It only remains briefly to mention some of the changes in our place-names which have come about in the course of centuries. We cannot explain why one name-form persists rather than another, nor why one survives, perhaps, for centuries, and is then lost. But we do know that place-names, in earlier days, were in a somewhat unstable condition; and that, even in the last hundred years they had not been unchangeably fixed. We have see how 'Heliston' yielded to 'Pontrilas' after nearly two centuries of struggle, how Clodock, about 1670, 'hath lately taken the name of Longtown,' and how such names as Michaelchurch and Humfreyston have appeared alternately in Welsh and English dress. In the Alphabetical List has been included a considerable number of names which have now entirely disappeared [There are other names, of manors or chapelries, which were once important, but have dwindled to almost insignificant holdings. Webton, e.g. (in Madley) and Llanwonog (in Clodock), now only farms, were once chapelries with a priest of their own. A similar chapel at Urishay, used for centuries as a barn, has recently been restored to the service of the Church.], since these vanished names are, for historical purposes, as valuable as those which have lived on into our day. But often, when the name persists, other influences which make for change in its form are at work, above and beyond the normal development of the Old English language according to philological laws. The chiefest of these external influences is folk-etymology. If a place-name has no meaning that is apparent on the surface, an ingenious amateur antiquary will always set about to find one. The process is continually going on before our eyes, in spite of the steadying influence of the printed page. In Ewyas Harold the 'Martin Well' of the 1831 Ordnance Map is full 'St Martin's Well' before the mid-19th century, and is so still (being recently credited also with quasimiraculous healing power). A spring in Peterchurch was already named, after the church and village, 'St Peter's Well', and fitted with its legend, in the 18th century. The Dr Harford, who bought some land in Tupsley in 1684, would scarcely recognize himself in 'Hafod Road.' Britton's naively modest suggestion that 'Moneyfarthing Hill' was so called 'probably from coins found there' is scoffed at by the same well-informed persons who gravely repeat the 18th century legend of Turn-a-stone, or connect Dorstone with a Teutonic god. These well-meaning theorists have been at work upon our place-names for a thousand years; and that is why Dr Round is so fully justified in disputing the claim of the philologist to explain place-names solely by phonological laws. Mere carelessness, again, is often an important agent in changing the form of a name. Longworth (in Lugwardine) was Longford from the 12th to the 18th century, and Strongwood, which started life in Domesday as a -wardine name, became Strongford, Strongworth, and Strongward, before it grew into a -wood. The 'Lingham' of Domesday soon became, and remained for centuries, Lingeyne, and now is the meaningless Lingen. The endings -den, -don, and -ton are often confused [-ton is further confused with -stone, of which latter ending we have only two genuine instances in Herefordshire - Aylstone Hill and Langstone. (In 'Tedstone' the -stone is actually a corruption of -thorn.)], as we see in Grendon and Bicton (both originally -dene). The forms -ig and -ea were inextricably mixed up even by the 'Anglo-Saxons' themselves. Some of our -leys were originally -lows; and Colwall, Crasswall, and Eccleswall were all at first named from springs of water.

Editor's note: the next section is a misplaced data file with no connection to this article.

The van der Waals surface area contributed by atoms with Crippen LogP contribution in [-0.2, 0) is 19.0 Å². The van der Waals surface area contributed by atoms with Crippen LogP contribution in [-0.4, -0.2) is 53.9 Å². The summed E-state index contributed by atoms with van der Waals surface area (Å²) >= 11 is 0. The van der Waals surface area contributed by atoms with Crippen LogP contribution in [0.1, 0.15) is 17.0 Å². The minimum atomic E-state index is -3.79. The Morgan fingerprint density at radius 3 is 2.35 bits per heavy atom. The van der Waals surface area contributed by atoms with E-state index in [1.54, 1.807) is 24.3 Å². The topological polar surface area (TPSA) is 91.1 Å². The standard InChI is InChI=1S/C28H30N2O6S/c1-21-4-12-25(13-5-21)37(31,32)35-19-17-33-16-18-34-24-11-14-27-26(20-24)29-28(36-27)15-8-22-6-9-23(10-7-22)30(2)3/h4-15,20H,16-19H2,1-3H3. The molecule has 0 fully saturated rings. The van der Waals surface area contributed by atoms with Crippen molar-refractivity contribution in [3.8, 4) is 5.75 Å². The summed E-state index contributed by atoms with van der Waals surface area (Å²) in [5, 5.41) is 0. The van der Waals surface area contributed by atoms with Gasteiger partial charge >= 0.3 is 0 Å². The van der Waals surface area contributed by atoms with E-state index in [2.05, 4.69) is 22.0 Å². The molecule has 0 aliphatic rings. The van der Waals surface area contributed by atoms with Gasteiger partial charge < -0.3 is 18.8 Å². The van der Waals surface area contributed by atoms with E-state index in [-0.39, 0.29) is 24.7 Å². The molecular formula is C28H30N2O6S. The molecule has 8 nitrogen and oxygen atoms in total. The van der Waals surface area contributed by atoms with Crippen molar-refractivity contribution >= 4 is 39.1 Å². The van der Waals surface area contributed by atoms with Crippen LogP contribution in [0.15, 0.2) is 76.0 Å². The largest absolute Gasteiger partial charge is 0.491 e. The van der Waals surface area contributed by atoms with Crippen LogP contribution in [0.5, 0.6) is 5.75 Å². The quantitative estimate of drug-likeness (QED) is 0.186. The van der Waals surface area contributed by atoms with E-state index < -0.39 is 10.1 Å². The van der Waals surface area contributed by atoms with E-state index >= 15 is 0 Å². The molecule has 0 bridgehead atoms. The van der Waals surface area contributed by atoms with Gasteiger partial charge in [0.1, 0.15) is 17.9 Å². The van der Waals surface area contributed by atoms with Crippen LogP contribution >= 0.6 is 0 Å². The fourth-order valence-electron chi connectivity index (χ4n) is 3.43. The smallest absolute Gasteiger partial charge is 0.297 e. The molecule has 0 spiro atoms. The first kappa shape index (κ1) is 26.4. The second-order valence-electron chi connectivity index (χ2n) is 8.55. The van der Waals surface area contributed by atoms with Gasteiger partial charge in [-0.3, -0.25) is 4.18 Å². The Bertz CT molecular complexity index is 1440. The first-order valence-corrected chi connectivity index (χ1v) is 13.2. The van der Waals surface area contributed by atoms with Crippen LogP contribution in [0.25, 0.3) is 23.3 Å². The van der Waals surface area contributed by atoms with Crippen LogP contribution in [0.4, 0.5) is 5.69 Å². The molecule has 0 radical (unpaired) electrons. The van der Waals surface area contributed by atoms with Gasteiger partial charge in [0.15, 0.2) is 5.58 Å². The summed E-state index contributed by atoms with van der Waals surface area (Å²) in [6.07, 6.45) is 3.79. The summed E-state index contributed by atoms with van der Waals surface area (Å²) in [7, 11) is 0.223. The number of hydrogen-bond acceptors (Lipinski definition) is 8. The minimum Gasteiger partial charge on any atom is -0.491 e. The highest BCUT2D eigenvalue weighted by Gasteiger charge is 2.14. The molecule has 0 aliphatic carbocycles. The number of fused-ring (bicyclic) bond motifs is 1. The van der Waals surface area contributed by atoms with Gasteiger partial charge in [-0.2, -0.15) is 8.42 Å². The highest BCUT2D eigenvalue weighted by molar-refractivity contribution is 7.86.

How such changes came about will easily be understood by a cursory examination of any document written before the end of the 18th century. An instance - not quite typical, but neither is it very extreme - is to be found in a Goodrich Terrier of 1722, where the same field is called in the same document, 'Hollen Duff Close', 'Holland Tuff Field', and 'Holland Dover Field'. In another document of the same date, dealing with lands at Credenhill, the same place is called on the same page 'Sheep's Court', and 'Sheep's Coat'; and another place is referred to as 'Brincourt' and 'Bringate'.Return to top of page